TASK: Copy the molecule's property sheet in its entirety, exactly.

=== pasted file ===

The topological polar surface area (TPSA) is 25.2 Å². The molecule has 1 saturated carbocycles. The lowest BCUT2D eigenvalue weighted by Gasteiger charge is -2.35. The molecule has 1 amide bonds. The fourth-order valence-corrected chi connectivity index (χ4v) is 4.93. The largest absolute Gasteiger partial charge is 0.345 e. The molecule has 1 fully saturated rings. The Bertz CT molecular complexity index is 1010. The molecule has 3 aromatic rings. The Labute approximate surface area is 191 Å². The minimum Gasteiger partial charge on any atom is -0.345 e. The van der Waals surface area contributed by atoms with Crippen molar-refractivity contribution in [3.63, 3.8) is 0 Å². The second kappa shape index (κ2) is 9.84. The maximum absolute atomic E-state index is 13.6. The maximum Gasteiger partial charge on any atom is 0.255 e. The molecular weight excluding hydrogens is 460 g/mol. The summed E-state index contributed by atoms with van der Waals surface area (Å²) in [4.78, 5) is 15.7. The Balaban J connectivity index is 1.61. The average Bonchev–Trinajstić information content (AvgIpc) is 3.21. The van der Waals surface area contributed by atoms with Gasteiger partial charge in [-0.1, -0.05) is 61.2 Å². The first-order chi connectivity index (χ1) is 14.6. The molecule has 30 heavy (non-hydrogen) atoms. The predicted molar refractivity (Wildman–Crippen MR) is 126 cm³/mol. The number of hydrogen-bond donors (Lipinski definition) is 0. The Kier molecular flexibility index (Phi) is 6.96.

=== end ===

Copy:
The topological polar surface area (TPSA) is 25.2 Å². The molecule has 1 saturated carbocycles. The lowest BCUT2D eigenvalue weighted by Gasteiger charge is -2.35. The molecule has 1 amide bonds. The fourth-order valence-corrected chi connectivity index (χ4v) is 4.93. The largest absolute Gasteiger partial charge is 0.345 e. The molecule has 1 fully saturated rings. The Bertz CT molecular complexity index is 1010. The molecule has 3 aromatic rings. The Labute approximate surface area is 191 Å². The minimum Gasteiger partial charge on any atom is -0.345 e. The van der Waals surface area contributed by atoms with Crippen molar-refractivity contribution in [3.63, 3.8) is 0 Å². The second kappa shape index (κ2) is 9.84. The maximum absolute atomic E-state index is 13.6. The maximum Gasteiger partial charge on any atom is 0.255 e. The molecular weight excluding hydrogens is 460 g/mol. The summed E-state index contributed by atoms with van der Waals surface area (Å²) in [4.78, 5) is 15.7. The Balaban J connectivity index is 1.61. The average Bonchev–Trinajstić information content (AvgIpc) is 3.21. The van der Waals surface area contributed by atoms with Gasteiger partial charge in [-0.1, -0.05) is 61.2 Å². The first-order chi connectivity index (χ1) is 14.6. The molecule has 30 heavy (non-hydrogen) atoms. The predicted molar refractivity (Wildman–Crippen MR) is 126 cm³/mol. The number of hydrogen-bond donors (Lipinski definition) is 0. The Kier molecular flexibility index (Phi) is 6.96.